The Bag domain promotes nucleotide release from Hsp70 by opening the nucleotide-binding cleft upon binding to the ADP-bound state of Hsp70. Because of the excess of ATP over ADP and Bag proteins in the eukaryotic cytosol, ATP will enter the nucleotide-binding pocket and displace bound Bag protein, resulting in an acceleration of nucleotide exchange. In the presence of Hsp40, which stimulates ATP hydrolysis, nucleotide exchange becomes rate limiting; in the absence of Hsp40, ATP hydrolysis is rate limiting. Thus, an acceleration of the ATPase is only observed in the presence of both Hsp40 and Bag-1 (Fig. 1, B and C). The nucleotide binding and release kinetics of the ATPase cycle are almost identical for Hsp70 and DnaK (10, 30, 31). Given the strict dependence of DnaK on an efficient nucleotide exchange mechanism, it seems likely that a nucleotide exchange factor is necessary for at least some Hsp70 functions in the eukaryotic cytosol, as supported by the occurrence of Bag proteins in all eukaryotes.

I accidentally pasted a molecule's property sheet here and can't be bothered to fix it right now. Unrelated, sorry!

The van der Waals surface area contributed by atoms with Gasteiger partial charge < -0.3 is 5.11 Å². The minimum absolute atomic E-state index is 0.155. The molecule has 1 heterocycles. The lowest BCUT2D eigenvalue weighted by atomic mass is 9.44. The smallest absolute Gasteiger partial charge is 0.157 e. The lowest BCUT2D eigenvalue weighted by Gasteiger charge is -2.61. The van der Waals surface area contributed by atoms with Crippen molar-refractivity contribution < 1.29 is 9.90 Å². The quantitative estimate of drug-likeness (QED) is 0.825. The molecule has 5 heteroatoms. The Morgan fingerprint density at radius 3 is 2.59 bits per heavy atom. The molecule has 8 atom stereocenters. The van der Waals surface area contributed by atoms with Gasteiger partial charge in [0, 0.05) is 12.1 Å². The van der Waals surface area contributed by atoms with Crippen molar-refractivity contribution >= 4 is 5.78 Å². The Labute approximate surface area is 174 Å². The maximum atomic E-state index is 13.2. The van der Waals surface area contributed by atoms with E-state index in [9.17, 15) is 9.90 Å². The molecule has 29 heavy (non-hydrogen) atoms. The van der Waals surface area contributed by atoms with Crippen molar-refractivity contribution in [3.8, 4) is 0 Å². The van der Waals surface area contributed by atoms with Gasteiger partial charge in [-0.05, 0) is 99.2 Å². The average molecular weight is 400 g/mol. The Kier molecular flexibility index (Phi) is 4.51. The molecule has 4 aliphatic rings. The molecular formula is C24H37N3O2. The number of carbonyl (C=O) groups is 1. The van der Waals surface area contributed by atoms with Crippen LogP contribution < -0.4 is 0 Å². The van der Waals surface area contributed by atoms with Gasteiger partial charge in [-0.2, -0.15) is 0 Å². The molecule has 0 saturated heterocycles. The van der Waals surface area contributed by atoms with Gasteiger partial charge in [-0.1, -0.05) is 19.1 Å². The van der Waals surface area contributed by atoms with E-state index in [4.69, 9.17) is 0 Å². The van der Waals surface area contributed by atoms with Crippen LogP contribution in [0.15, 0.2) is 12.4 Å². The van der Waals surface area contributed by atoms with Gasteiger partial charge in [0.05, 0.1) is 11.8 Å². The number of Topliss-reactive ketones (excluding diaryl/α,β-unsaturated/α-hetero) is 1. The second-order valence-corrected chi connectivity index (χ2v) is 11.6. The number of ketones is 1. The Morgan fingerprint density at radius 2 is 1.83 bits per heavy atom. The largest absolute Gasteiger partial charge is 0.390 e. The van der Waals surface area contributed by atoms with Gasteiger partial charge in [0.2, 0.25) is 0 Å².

On the basis of our structural analysis, it is clear that Bag proteins function as nucleotide exchange factors for Hsp70 by stabilizing the nucleotide-free state of the ATPase. A similar mechanism has been described for the protein Sos, the nucleotide exchange factor of the guanosine triphosphatase Ras (32). In both cases, efficient release and rebinding of nucleotides are achieved by a conformational change that is induced in the enzyme by insertion of two α helices from the exchange factor into the nucleotide-binding cleft.

Bag and GrpE represent two nucleotide exchange factors for Hsp70 proteins with different structures that have been optimized through functional conversion. By binding to different regions of their partner proteins, both GrpE and the Bag domain trigger a conserved switch in the Hsp70 ATPase domain. It remains to be established whether this conserved switch is exploited by yet unidentified additional exchange factors.